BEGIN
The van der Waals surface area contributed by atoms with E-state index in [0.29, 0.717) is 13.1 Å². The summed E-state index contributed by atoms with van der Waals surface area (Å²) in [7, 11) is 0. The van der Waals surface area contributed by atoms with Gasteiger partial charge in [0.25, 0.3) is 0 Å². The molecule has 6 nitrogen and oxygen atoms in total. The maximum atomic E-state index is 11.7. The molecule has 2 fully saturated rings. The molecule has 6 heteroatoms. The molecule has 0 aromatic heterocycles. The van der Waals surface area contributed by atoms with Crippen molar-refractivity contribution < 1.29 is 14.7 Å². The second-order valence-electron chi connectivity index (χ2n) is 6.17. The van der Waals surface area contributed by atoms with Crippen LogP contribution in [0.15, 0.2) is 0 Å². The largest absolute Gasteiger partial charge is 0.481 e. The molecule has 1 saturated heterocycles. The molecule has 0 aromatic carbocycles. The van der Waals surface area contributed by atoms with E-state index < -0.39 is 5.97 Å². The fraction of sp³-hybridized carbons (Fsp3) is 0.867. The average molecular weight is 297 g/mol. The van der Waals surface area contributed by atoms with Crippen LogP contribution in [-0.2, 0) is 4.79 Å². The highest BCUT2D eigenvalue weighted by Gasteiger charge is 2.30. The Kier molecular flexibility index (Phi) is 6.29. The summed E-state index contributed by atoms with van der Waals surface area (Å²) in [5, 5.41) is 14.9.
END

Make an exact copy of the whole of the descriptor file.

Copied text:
The van der Waals surface area contributed by atoms with E-state index in [0.29, 0.717) is 13.1 Å². The summed E-state index contributed by atoms with van der Waals surface area (Å²) in [7, 11) is 0. The van der Waals surface area contributed by atoms with Gasteiger partial charge in [0.25, 0.3) is 0 Å². The molecule has 6 nitrogen and oxygen atoms in total. The maximum atomic E-state index is 11.7. The molecule has 2 fully saturated rings. The molecule has 6 heteroatoms. The molecule has 0 aromatic heterocycles. The van der Waals surface area contributed by atoms with Crippen molar-refractivity contribution < 1.29 is 14.7 Å². The second-order valence-electron chi connectivity index (χ2n) is 6.17. The van der Waals surface area contributed by atoms with Crippen LogP contribution in [0.15, 0.2) is 0 Å². The largest absolute Gasteiger partial charge is 0.481 e. The molecule has 1 saturated heterocycles. The molecule has 0 aromatic carbocycles. The van der Waals surface area contributed by atoms with E-state index < -0.39 is 5.97 Å². The fraction of sp³-hybridized carbons (Fsp3) is 0.867. The average molecular weight is 297 g/mol. The van der Waals surface area contributed by atoms with Crippen LogP contribution in [-0.2, 0) is 4.79 Å². The highest BCUT2D eigenvalue weighted by Gasteiger charge is 2.30. The Kier molecular flexibility index (Phi) is 6.29. The summed E-state index contributed by atoms with van der Waals surface area (Å²) in [5, 5.41) is 14.9.